Spies to be permitted to speed

Spies to be permitted to speed



Yesterday, 12 January 2014, the BBC News website ran a story stating that ‘Spies are to be allowed to speed under changes to the UK motoring laws.

The piece explained that MI5 and MI6 officers, who currently have to abide by the rules of the road, e.g. not speed, not run red traffic lights etc., will soon be granted the same exemptions as police officers and other emergency services staff.

Why the need for the change? 

Well under the current system, as the article states, MI5 and MI6 officers must abide by the road traffic laws. This means that, for example, where national security is at risk and a chauffeur needs to drive Judi Dench back to MI5 as quickly as possible, or Bond needs to drive carelessly to impress a lady, they have two choices, a) break the speed limit and drive carelessly, or b) drive at 30mph and risk the world ending.

(On a policy point, it is plainly sensible that MI5 and MI6 officers have the same exemptions as the police, who are permitted to break the law in certain circumstances.)

The current situation

If the driver chooses option a), he or she is in line for some penalty points (or more), a fine disqualification from driving (depending on the seriousness of their transgression).

For a wide number of offences, the courts have the ability to disqualify drivers if they deem in appropriate (known as discretionary disqualification). For a number of offences, the court must disqualify the driver (known as obligatory disqualification).

If the driver has other points on their licence, they may be in line for disqualification via the totting up procedure (where a driver has 12 points or more on their licence).

Can they be excused?

The courts have the ability to ‘excuse’ a driver from disqualification where their offence is one which carries obligatory disqualification

The power is under Road Traffic Offenders Act 1988 s 34 and courts can choose not to disqualify, or disqualify for a period less than the period determined by statute, a driver who has committed an offence carrying obligatory disqualification. This is called finding special reasons.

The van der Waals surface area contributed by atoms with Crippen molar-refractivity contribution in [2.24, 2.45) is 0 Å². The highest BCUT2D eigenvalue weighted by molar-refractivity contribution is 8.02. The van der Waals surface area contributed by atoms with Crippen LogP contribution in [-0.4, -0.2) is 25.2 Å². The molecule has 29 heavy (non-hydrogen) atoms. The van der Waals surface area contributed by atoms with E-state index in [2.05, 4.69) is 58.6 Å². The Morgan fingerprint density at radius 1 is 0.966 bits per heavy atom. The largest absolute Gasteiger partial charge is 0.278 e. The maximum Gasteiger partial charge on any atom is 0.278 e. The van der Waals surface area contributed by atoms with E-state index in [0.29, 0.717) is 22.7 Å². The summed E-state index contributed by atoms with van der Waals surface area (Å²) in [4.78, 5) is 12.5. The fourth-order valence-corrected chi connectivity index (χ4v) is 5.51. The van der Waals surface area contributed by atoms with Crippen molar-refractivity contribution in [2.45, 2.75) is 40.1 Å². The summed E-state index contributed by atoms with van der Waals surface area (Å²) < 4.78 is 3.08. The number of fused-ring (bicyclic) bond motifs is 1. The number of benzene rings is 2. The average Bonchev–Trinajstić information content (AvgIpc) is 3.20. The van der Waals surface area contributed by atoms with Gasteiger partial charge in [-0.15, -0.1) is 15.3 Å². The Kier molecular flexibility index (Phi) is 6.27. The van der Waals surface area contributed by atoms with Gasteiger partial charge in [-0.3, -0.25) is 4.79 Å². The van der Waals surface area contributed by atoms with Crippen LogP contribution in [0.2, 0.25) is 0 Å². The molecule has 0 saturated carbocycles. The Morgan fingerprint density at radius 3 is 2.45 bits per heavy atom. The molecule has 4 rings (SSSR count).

The test which the court must apply comes from a case from the 1950s; R v Wickins.

Wickins held that a special reason must:

  1. be a mitigating or extenuating circumstance,
  2. not amount to a defence in law,
  3. be directly connected to the offence, and
  4. be a matter which the court ought properly take into account.

Of course not every mitigating feature will amount to a special reason.


Failing to provide a specimen of breath – it is highly unlikely that special reasons will be established for this offence (i.e. dont bank on it)

Driving a very short distance – this can be a special reason, but it would be unusual.

Driving at the request of a policeman – this can be a special reason but only in limited circumstances.

Driving not impaired by alcohol (e.g. you were driving over the limit but there was nothing wrong with your driving) – this cannot be special reason (for obvious reasons).

Driving in an emergency – this can be a special reason but only in limited circumstances.

Driving in a medical emergency – this can be a special reason

Personal hardship – this cannot be a special reason (it does not relate to the offence)

Ignorance of the law – this cannot be a special reason (think of everyone trying it on!)

Drink was laced (the offence of drink driving) – this can be a special reason

So there are some examples – the circumstances in which special reasons can be found are (sensibly) narrow. As for Bond and Judi Dench, they would probably get away with it under the ‘driving in an emergency’ category, but the reasons for extending the exemptions to them seem like common sense.


  1. Duress of circumstances is very narrow. It’s almost never successful, so you end up trying to avoid the ban after conviction.